The History of Dorset Gardens Methodist Church
John Wesley never visited Brighton or Hove, the nearest he got was Rottingdean in 1758. However, he did encourage the work of the George Whitfield and the Countess of Huntingdon's Connexion writing a letter from Liverpool in 1767 when that body opened a Church in North Street in Brighton, next to Lady Huntingdon's house. He wrote: "I trust before you receive this you will have reason to bless God for His comfortable presence with you at Brighthelmstone" [an older name of Brighton].
The first specifically Methodist Church in Brighton or Hove was built on the site of the current Dorset Gardens Methodist Church. It was a Wesleyan Methodist Church and was opened on 26 August, 1808 and was a square building of red brick, with round-topped windows, and a square porch at the main entrance which was up a passage from St. James' Street.
There was a gallery round three sides of the church, and the choir occupied the back gallery facing the pulpit. Seating was of a box-pew type, with high backs and doors. The church was lit by candles held in brass standards and bracket. Three years later the entrance was changed from the long passage in St. James' Street to a far better one in Dorset Gardens itself. There were a number of changes over the years, with a large hall for a Sunday School being built in the 1820's and gas lighting replaced candles in 1841. In 1855 an organ was introduced, against the express wish of the Superintendent Minister who refused to attend the dedicatory service.
In the 1880's there was a major re-development.  A larger, and better, building was erected on the old site. This is the building that will be demolished under the new re-development. It was finished in 1884 with red brick and an italianate tower. The architect was C. O. Ellison of Liverpool.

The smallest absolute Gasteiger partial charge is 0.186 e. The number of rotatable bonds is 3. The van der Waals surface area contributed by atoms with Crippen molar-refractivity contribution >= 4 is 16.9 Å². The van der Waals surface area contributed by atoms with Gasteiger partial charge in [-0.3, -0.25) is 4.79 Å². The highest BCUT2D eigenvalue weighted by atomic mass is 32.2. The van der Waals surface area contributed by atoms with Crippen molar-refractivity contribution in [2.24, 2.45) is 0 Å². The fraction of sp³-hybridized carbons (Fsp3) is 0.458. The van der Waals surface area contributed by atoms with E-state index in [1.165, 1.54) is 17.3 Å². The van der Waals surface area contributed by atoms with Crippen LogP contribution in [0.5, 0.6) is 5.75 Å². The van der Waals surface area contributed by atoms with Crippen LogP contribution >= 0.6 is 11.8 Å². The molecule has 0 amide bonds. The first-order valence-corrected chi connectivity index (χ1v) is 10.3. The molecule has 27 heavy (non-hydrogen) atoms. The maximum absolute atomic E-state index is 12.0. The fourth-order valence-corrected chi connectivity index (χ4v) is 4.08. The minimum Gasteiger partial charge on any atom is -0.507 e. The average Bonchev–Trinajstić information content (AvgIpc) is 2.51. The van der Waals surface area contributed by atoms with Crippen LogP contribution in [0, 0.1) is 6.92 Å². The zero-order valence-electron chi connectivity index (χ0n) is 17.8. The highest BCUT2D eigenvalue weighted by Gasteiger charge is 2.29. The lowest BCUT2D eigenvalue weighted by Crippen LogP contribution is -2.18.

This new building was given electric light and a new organ in 1894. There was a major extension to the south side of the Church which was opened in 1930 by Rev Dr J. Scott Lidgett. It is this new section that forms the area of the new Church.
The Church served the people of central Brighton and Kemp Town. Its most famous role was as the base for the Dome Mission which was started in 1907 by Rev. Aldom French from another Wesleyan Methodist Church in Brighton - Norfolk Road Wesleyan Methodist Church on the borders of Brighton and Hove.
The idea was to hold a service every Sunday evening in the main large theatre/hall in Brighton, the Dome - which had been built as extremely ornate stables for the Prince Regent, but which had served Brighton in its new capacity for many years. Holding a service in this public building was thought more likely to attract those who would not wish to go to a church as such. Dorset Gardens Methodist Church took over this work in 1924, and under ministers such as George Simpson [1938-1946], Fred Pratt Green, the famous hymn-writer, [1948-1953], and Leslie Newman [1953-1968] the evening service regularly attracted 2,000 people.
With changing times, that work has also changed and the Church no longer has its evening service at the Dome. Another redevelopment continues the line of change and response to new challenges that the Methodist people have made over the past 190 years.
In the tradition of our forebears, we have changed our building to meet these new challenges, remembering the words of John Wesley, "THE BEST IS YET TO COME".
Michael R. Hickman